The University of Utah Gamma Ray Group is funded by National Science Foundation Grant # PHY0555451


VERITAS at the "U"

VERITAS is a ground-based gamma-ray observatory with an array of four 12m Imaging Atmospheric Cherenkov Telescope (IACT) located at the Mt. Hopkins base camp site in southern Arizona. The array allows images of the same shower to be recorded from different view points. This leads to reconstruction of the primary particle with great precision and discrimination against cosmic rays. The gamma ray sky brings us information about the most violent phenomenon in the universe, from super-novae and their possible role in cosmic ray acceleration to the accretion of material onto super massive black holes in distant galaxies. It is also a window through which the most intriguing questions of astrophysics can be addressed like the nature of dark matter and dark energy in the universe.

Besides data analysis, we also contribute to the design and construction of the array at different levels:

  • Simulation
  • Optical calibration
  • Electronic calibration
  • Trigger electronics
  • Cabling

  • Information on these projects is found on the projects page.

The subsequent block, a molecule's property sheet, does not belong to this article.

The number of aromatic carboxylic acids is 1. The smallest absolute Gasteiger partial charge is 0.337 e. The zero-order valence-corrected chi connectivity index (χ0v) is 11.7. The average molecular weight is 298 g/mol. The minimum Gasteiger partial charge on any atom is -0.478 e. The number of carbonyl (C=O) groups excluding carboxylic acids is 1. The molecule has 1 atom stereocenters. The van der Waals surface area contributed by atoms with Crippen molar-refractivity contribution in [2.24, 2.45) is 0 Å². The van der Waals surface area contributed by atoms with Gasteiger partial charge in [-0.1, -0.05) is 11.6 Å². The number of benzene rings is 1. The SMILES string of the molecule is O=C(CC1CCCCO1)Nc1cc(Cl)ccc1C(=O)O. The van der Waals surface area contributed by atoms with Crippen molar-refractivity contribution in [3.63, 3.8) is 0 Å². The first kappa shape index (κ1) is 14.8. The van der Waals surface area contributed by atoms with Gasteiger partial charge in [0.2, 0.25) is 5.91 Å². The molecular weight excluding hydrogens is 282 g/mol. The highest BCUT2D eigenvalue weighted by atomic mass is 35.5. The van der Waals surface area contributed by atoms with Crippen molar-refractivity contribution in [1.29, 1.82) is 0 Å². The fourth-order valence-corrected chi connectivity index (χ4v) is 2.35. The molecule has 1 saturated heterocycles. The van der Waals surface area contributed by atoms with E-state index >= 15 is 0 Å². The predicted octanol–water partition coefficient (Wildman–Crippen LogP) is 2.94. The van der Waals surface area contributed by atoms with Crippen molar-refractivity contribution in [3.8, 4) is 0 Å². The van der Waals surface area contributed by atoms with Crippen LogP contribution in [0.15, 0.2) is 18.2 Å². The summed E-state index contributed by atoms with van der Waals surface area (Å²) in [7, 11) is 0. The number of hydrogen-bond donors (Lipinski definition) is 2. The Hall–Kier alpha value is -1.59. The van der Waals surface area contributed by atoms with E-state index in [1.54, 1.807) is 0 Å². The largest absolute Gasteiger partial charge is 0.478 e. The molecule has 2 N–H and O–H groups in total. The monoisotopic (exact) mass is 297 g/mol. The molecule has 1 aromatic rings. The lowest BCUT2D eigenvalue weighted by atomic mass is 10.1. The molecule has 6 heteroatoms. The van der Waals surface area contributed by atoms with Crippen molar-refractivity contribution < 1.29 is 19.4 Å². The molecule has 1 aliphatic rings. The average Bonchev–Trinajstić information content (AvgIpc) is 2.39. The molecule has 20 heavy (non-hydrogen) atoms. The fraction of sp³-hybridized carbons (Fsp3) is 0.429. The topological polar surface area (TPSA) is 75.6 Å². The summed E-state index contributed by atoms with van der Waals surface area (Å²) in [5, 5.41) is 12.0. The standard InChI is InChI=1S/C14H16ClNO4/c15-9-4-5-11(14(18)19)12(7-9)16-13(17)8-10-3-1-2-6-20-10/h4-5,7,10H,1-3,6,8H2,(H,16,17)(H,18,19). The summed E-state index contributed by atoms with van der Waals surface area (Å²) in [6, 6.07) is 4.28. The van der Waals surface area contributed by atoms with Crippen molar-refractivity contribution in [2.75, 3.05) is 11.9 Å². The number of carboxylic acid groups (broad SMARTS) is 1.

Other Gamma Ray Projects

    Star Base Utah

    A pair of Atmospheric Cherenkov Telescopes located at the Boneavile Sea Base in Grantsville Utah. They will be used to develop intensity interferometry in the gamma ray spectrum. Check out the site here

    Whipple 10 Meter

    Whipple 10m telescope is the pioneer of the Imaging Atmospheric Cherenkov technique and the predecessor of VERITAS. It is based at the Fred Lawrence Whipple Observatory in Southern Arizona.
    Here at U of U we are working on:

  • the search for signature of dark matter in the core of nearby galaxies
  • the diffuse emission from molecular clouds
  • survey of hotspots in the Tibet and Milagro data
  • GrISU: Atmospheric Cherenkov Simulation

    GrISU is a simulation package maintained by Charlie Duke from Grinnell College, Department of Physics and by Stephan LeBohec from University of Utah, Physics department. GrISU is developed for the simulation of Atmospheric Cherenkov detector arrays and is currently updated for data analysis by Stephan LeBohec and Pierre Colin here at the University of Utah Physics department.


    SGARFACE (Short GAmma Ray Front Air Cherenkov Experiment) is an experiment providing unprecedented sensitivity to gamma-ray-bursts of more than 100MeV with durations inferior to 100us. Such short gamma ray bursts have never been searched for with such a high sensitivity. A detection could betray the existence of primordial black holes. Contact Stephan LeBohec for more details.

    Contact Us: gammaray (at) | ©2007 University of Utah Gamma Ray Group